Monthly Archives: January 2016


30 January 2016

Erin Logo PNG

Today’s blog aims to tell our readers about the inspiration behind our project name and logo.  The acronym ERIN stands for Europe’s Reception of the Irish Melodies and National Airs.  I can think of the titles of three Irish Melodies that include the word ‘Erin’: “Erin, the tear and the smile in thine eyes”; “Erin, Oh Erin” and “Let Erin remember the days of old”.  The word Erin used in this context is very powerful as it has both nostalgic and nationalistic connotations; themes very central to Moore’s work.  When it came to choosing an acronym for our project we felt it was important to come up with something catchy yet suitable to the subject area.  The acronym had to be decided at the funding application stage.  During the early stages of our project we decided to have a logo designed.  We were particularly inspired by Moore’s Egan harp, which is now owned by the Royal Irish Academy (RIA) in Dublin.  We were very keen to incorporate an image using or based on this beautiful and ornate harp into our logo.  We would like to acknowledge our thanks and appreciation to Siobhán Fitzpatrick and the staff at the RIA who very kindly and generously facilitated our request. We would also like to thank and acknowledge Darragh Neely of Darragh Neely Design Works who designed our logo.  For more information about the Royal Irish Academy Library and Darragh Neely Design Works please visit the links below.  Let us know in the comments what you think of our acronym and logo.  Check out the Wikipedia entry for the word Erin and see what varied logos you can find if you Google search Erin!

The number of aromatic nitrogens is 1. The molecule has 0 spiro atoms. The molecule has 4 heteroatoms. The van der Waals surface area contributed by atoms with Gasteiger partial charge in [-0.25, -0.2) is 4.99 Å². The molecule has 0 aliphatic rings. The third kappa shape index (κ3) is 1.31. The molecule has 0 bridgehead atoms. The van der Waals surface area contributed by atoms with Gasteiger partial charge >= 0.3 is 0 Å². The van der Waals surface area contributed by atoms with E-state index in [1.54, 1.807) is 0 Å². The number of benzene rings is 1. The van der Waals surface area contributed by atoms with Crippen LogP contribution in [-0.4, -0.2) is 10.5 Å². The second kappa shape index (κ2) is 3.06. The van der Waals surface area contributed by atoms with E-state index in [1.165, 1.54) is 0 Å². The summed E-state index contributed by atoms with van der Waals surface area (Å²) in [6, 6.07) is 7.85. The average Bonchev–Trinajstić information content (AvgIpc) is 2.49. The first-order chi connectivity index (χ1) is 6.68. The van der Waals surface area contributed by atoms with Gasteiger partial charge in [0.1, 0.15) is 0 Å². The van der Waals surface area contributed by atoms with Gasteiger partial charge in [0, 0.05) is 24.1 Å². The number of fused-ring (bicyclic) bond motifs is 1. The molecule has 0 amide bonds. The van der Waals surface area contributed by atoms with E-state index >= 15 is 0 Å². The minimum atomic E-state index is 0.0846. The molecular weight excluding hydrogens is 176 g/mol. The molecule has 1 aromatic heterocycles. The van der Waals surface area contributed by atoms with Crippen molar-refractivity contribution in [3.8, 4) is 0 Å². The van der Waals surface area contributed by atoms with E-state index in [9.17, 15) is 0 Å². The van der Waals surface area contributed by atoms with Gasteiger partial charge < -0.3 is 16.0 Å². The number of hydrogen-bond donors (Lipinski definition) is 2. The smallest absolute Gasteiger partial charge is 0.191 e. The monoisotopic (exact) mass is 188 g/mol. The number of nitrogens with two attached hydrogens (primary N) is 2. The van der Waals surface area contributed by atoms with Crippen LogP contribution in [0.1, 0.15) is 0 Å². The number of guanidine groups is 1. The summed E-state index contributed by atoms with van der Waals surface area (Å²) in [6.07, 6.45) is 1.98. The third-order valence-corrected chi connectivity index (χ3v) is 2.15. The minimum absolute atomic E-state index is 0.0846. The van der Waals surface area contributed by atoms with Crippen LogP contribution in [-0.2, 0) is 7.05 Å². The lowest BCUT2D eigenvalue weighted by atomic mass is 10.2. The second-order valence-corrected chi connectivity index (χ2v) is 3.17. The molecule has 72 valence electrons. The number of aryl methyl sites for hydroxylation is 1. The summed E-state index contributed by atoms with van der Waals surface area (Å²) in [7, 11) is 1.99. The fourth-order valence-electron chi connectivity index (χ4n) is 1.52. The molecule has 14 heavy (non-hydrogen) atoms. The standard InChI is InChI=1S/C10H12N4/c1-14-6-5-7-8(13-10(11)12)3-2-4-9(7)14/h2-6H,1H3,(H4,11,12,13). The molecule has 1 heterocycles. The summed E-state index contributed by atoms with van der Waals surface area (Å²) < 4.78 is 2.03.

20 January 2016

Image Blog Post 1

ERIN, a Horizon 2020 funded research project hosted by Queen’s University Belfast, was launched on 1 September 2015.  The aim of this research project is to map Europe’s response to Thomas Moore by examining the dissemination and reception of the Irish Melodies, National Airs and the music associated with Lalla Rookh.  This blog is a platform for sharing our work and will allow interested readers to track the progress of our research project while also providing a forum for discussion.  We expect to make some exciting discoveries along the way and will be posting content twice a month.

Irish poet-songwriter Thomas Moore (1779-1852) is a significant nineteenth-century figure, renowned for his articulation of national identity through the creation and exchange of poetry and song.  Early printed sources for the Irish Melodies, National Airs and Lalla Rookh are extant in libraries throughout Europe.  Our research begins with the Gibson-Massie-Moore Collection housed in Special Collections at the McClay Library, Queen’s University Belfast.  The Gibson-Massie-Moore collection is the largest collection of Moore’s published works in the world; it contains over 1,000 volumes of printed music, texts and volumes of illustrations.  We will keep you posted as we develop the various outputs of this project.

Image Courtesy of ContentDM Thomas Moore Music Project